Infiniti Q Inspiration Concept Previews the Future of Infiniti Cars

Concept Cars

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Behold the future of Infiniti. Take some whimsy, a desire for simplicity, and a new compact engine. Put them together and you have the Q Inspiration concept, a dramatically proportioned sedan that telegraphs a new design direction for Infiniti cars.

The dramatically proportioned Q Inspiration is not a precursor to any one Infiniti car replacement—it is the precursor to the future design of them all.

Q Inspiration is a four-passenger front- and all-wheel-drive midsize sedan with an enormous interior because it offers not just a new look, but also a new way to look at packaging and technology for Nissan’s luxury brand.

Key to being able to do this re-envisioning is the new VC-Turbo four-cylinder engine that is more compact and gives designers the freedom to shorten the hood and elongate the body. It is the first variable compression ratio engine that gives the gas engine the torque and efficiency of a hybrid or diesel, an advanced powertrain debuting in the 2019 QX50.

“The powertrain is a solution for design,” said Daniel Jimenez, the San Diego-based senior Infiniti designer who did the concept’s original sketch one year ago.

The San Diego team had already worked on Prototype 9, an exercise to breathe fresh air into the brand that produced a vintage racer. “It started as a dream, a blue sky project to tap into something more whimsical,” Jimenez said. “It was the ultimate design experience.”

The Q Inspiration was a more realistic rethink of sedan design and packaging. “We wanted to push the coupe look,” Jimenez said, and emphasize there was something different under the hood. The brand is not tied to a lot of heritage, but it wants to preserve its soul.

Jimenez’s original doodle in the pursuit of purity and harmony was seen by Alfonso Albaisa who took over as the automaker’s design chief last year. The sketch went back and forth between them and Jimenez went to the design headquarters in Atsugi, Japan, for three months to work on it because the scope of what was being envisioned called for full-size clay models from the start.

In the end, Infiniti crafted a midsize sedan with a full-size interior. The wheelbase was stretched, the windshield pushed forward, and a giant glass roof covers the stretched cabin, adding to the sleek look while still preserving headroom.

The Q Inspiration concept’s hood has a dramatic vent that draws the eye to the logo in front from which all design seems to emanate. Within each headlight is a suspended bridge pointing to the logo. And the double-arch grille is recessed, body-colored for the first time, and conservative in a world of big in-your-face grilles. The grille is bordered by frosted white lights rather than chrome and its vertical rib design is repeated throughout the car.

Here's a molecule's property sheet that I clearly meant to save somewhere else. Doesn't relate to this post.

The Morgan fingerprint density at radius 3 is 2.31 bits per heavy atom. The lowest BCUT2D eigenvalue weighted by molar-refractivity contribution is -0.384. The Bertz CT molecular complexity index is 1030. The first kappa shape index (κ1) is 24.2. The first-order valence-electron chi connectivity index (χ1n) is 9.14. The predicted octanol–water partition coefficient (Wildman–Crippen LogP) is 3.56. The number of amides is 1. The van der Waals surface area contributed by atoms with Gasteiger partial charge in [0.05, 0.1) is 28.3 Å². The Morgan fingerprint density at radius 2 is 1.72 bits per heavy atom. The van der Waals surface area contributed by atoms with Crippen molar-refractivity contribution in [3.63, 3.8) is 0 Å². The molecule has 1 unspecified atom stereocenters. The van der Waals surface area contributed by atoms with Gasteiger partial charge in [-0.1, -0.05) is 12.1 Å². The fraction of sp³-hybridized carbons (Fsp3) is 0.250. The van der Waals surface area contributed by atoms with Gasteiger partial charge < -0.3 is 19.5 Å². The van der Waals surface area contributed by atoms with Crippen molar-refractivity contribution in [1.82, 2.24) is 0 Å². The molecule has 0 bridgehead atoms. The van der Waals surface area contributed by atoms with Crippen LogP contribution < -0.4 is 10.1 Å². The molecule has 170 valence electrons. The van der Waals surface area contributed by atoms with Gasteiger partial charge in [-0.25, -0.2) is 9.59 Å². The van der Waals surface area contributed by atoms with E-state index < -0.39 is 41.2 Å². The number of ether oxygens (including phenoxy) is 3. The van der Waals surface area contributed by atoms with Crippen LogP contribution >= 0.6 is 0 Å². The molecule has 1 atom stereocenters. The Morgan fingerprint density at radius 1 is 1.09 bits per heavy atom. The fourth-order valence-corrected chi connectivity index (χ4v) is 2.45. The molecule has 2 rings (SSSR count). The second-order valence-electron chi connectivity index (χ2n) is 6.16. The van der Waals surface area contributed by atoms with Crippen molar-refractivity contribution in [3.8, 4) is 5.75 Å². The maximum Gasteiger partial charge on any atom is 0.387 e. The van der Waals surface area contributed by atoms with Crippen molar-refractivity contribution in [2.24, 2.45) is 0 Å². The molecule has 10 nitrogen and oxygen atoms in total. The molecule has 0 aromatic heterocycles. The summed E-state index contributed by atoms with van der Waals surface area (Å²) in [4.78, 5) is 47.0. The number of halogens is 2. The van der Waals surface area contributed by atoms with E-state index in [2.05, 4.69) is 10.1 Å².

The design was inspired by an archer with a taut bow in that second where he releases the arrow and it is about to rip through the wind. The back appears pinched with rear lights that point forward and cooling vents below that do the same.

The concept has 21-inch wheels with carbon fiber pieces that appear three-dimensional and the caps have the Infiniti logo.

A touchpad opens the door: rear-hinged doors and no B pillar reveal the expansiveness of the minimalist interior. Designers experimented with materials, creating accessories such as handbags and shoes as a rogue side project. In the end, the car and the accessories are finished in white leather with a diamond motif with black and orange piping. The leather is on the seats, the center console that stretches far into the rear seat and armrests than also run to the rear seats.

Like the Tesla Model 3, there is a long wooden dash but the Infiniti concept’s is incorporated into the kabazakura birch are backlit controls and the dash lights up in the rib pattern from the grille. There is a full-length and tasteful screen above the dash and some haptic controls tucked in below. The squared-off steering wheel also has rib-shaped lighting and the start-stop button.

The seats are sci-fi in their shape and simplicity, with pressure points to relieve fatigue. Rear passengers have their own adjustable screen and tons of leg room. The door panels are worth a closer look: the leather appears to turn into wood and they are cut in the pattern of the grille but on its side. Inside the door pockets is gold material known as Nishijin-ori that is paper shreds woven with silk and it doubles as a high-tech sensor to turn on the pocket lighting.

The interior comfort was paramount in tandem with the car’s autonomous drive technologies under the ProPilot umbrella that allows the car to tackle both city and highway driving.

“It’s a serious exercise to show what we’re intending, our vision,” Jimenez said. “This is the first breath we’re taking to this new era of Infiniti.”

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